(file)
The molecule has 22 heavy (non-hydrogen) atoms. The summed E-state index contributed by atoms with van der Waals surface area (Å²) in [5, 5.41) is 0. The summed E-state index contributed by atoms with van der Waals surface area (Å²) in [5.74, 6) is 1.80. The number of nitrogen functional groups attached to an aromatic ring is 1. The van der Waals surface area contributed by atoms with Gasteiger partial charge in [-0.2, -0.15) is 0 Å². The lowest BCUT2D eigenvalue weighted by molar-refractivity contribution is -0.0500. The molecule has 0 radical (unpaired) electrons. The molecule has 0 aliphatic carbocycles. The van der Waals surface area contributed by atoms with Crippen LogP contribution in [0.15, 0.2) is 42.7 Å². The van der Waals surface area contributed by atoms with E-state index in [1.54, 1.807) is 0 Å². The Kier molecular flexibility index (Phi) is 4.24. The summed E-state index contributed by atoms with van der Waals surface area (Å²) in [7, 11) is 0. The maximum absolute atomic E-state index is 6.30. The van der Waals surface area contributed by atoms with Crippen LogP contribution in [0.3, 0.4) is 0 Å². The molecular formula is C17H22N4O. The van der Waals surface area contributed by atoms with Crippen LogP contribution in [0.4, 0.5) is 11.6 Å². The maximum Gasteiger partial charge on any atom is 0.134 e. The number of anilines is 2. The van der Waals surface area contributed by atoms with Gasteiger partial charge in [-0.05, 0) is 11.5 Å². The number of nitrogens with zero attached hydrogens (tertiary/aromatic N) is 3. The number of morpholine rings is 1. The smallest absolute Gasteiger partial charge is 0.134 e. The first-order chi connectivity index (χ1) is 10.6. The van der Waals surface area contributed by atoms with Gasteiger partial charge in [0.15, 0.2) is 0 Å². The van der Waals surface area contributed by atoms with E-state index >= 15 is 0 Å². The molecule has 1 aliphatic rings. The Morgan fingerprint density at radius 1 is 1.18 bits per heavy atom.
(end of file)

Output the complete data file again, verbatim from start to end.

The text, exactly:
The molecule has 22 heavy (non-hydrogen) atoms. The summed E-state index contributed by atoms with van der Waals surface area (Å²) in [5, 5.41) is 0. The summed E-state index contributed by atoms with van der Waals surface area (Å²) in [5.74, 6) is 1.80. The number of nitrogen functional groups attached to an aromatic ring is 1. The van der Waals surface area contributed by atoms with Gasteiger partial charge in [-0.2, -0.15) is 0 Å². The lowest BCUT2D eigenvalue weighted by molar-refractivity contribution is -0.0500. The molecule has 0 radical (unpaired) electrons. The molecule has 0 aliphatic carbocycles. The van der Waals surface area contributed by atoms with Crippen LogP contribution in [0.15, 0.2) is 42.7 Å². The van der Waals surface area contributed by atoms with E-state index in [1.54, 1.807) is 0 Å². The Kier molecular flexibility index (Phi) is 4.24. The summed E-state index contributed by atoms with van der Waals surface area (Å²) in [7, 11) is 0. The maximum absolute atomic E-state index is 6.30. The van der Waals surface area contributed by atoms with Crippen LogP contribution in [0.3, 0.4) is 0 Å². The molecular formula is C17H22N4O. The van der Waals surface area contributed by atoms with Crippen LogP contribution in [0.4, 0.5) is 11.6 Å². The maximum Gasteiger partial charge on any atom is 0.134 e. The number of anilines is 2. The van der Waals surface area contributed by atoms with Gasteiger partial charge in [-0.05, 0) is 11.5 Å². The number of nitrogens with zero attached hydrogens (tertiary/aromatic N) is 3. The number of morpholine rings is 1. The smallest absolute Gasteiger partial charge is 0.134 e. The first-order chi connectivity index (χ1) is 10.6. The van der Waals surface area contributed by atoms with Gasteiger partial charge in [0.15, 0.2) is 0 Å². The van der Waals surface area contributed by atoms with E-state index >= 15 is 0 Å². The molecule has 1 aliphatic rings. The Morgan fingerprint density at radius 1 is 1.18 bits per heavy atom.